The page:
“Do fully agree with the Word of God” is the monu­mental declaration that opens Dordt’s Formula and is the basis of the idea of confessional subscription, of all that follows this statement in the FOS, and of the necessity of a Reformed officebearer’s signing the For­mula, if he is Reformed.

What is the reason that an officebearer must sub­scribe to the creeds, must teach and defend the creeds, must refute and contradict all errors that militate against the creeds, and must exert himself to keep the church free from errors? The creeds “do fully agree with the Word of God.”

Why may not the Reformed officebearer criticize the creeds except by way of gravamen? In their articles and points of doctrine, they “do fully agree with the Word of God.”

What is the basis of the creeds’ authority; why may and must the creeds bind; why is teaching, preaching, knowing, and confessing the creeds vital to the life of every Reformed church and to the office of every Reformed officebearer? Why is rejection of the creeds, ignorance of the creeds, or contradiction of the creeds fatal to an officebearer, church, and denomination? In their articles and points of doctrines they “do fully agree with the Word of God.”

In the FOS the creeds claim nothing for themselves, but only claim what Scripture teaches. Their authority can only be derivative. With derivative authority they must bind, and they may not be criticized except in the way of gravamen.

Since the creeds teach the Word of God and fully agree with it, the only attitude of the Reformed man, the Reformed church, and the Reformed denomination toward them can be one of being subject to them, while at the same time recognizing the possibility—though unlikelihood—that they may be changed.

The real implicit accusation of the man who refuses to subscribe to the creeds in this sense—the sense of Dordt—is to accuse the creeds of unfaithfulness to and disagreement with the Word of God. A Reformed man either subscribes to the creeds or criticizes them through the proper method of gravamen.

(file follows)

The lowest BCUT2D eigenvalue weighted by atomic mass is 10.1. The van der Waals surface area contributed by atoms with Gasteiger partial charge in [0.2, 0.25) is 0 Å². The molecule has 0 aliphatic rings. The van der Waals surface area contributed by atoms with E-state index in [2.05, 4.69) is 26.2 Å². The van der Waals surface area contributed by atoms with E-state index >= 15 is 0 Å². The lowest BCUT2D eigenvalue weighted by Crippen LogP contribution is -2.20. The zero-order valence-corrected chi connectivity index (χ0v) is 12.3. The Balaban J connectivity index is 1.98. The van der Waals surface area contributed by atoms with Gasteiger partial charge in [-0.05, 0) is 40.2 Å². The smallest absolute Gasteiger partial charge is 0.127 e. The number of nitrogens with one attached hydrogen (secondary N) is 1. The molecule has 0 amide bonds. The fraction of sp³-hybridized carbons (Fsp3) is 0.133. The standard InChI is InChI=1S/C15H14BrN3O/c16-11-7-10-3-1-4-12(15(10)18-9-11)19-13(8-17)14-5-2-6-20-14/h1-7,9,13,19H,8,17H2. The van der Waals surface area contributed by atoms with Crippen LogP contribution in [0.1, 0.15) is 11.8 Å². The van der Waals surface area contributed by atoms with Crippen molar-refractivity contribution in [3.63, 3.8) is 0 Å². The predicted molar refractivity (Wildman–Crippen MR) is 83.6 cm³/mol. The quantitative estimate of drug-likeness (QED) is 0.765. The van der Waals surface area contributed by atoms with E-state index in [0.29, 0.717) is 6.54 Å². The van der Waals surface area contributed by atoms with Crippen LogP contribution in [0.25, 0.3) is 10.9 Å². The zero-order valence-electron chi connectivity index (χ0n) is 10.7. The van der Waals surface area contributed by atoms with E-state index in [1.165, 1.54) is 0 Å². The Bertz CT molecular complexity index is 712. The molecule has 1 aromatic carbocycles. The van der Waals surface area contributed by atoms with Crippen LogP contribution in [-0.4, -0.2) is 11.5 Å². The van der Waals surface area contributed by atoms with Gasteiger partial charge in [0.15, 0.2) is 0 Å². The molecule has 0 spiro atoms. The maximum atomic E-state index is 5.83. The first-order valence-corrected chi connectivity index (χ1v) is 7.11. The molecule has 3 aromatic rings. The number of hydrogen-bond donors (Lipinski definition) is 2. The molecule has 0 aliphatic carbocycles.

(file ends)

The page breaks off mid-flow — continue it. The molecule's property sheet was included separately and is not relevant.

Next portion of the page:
Rejecting this whole understanding of Dordt and the Reformed churches, the CRC now says, “We also affirm three confessions—the Belgic Confession, the Heidel­berg Catechism, and the Canons of Dordt—as historic expressions of the Christian faith, whose doctrines fully agree with the Word of God. These confessions continue to define the way we understand Scripture, direct the way we live in response to the gospel, and locate us within the larger body of Christ.”

Subscription in the CFO is reduced to affirming con­fessions as “historic expressions of the Christian faith.” They are not even described as historic expressions of the Reformed faith. Although in response to a number of protests from within the denomination, the phrase “whose doctrines fully agree with the Word of God” was inserted by the committee of pre-advice at synod, the connection of that phrase to what follows in the FOS is lost and with it the whole binding character of the creeds. Dordt’s concern with this phrase was that by it Dordt bound the officebearer not merely in a general way to conform his teaching to the creeds, but rather actually to teach and faithfully defend the doctrine of the creeds, and not to contradict it. That phrase in its connection with the rest of the Formula governs the officebearer’s whole attitude and behavior toward the creeds. The issue is not whether this important phrase is included in some way in the CFO, but how it func­tions in the CFO.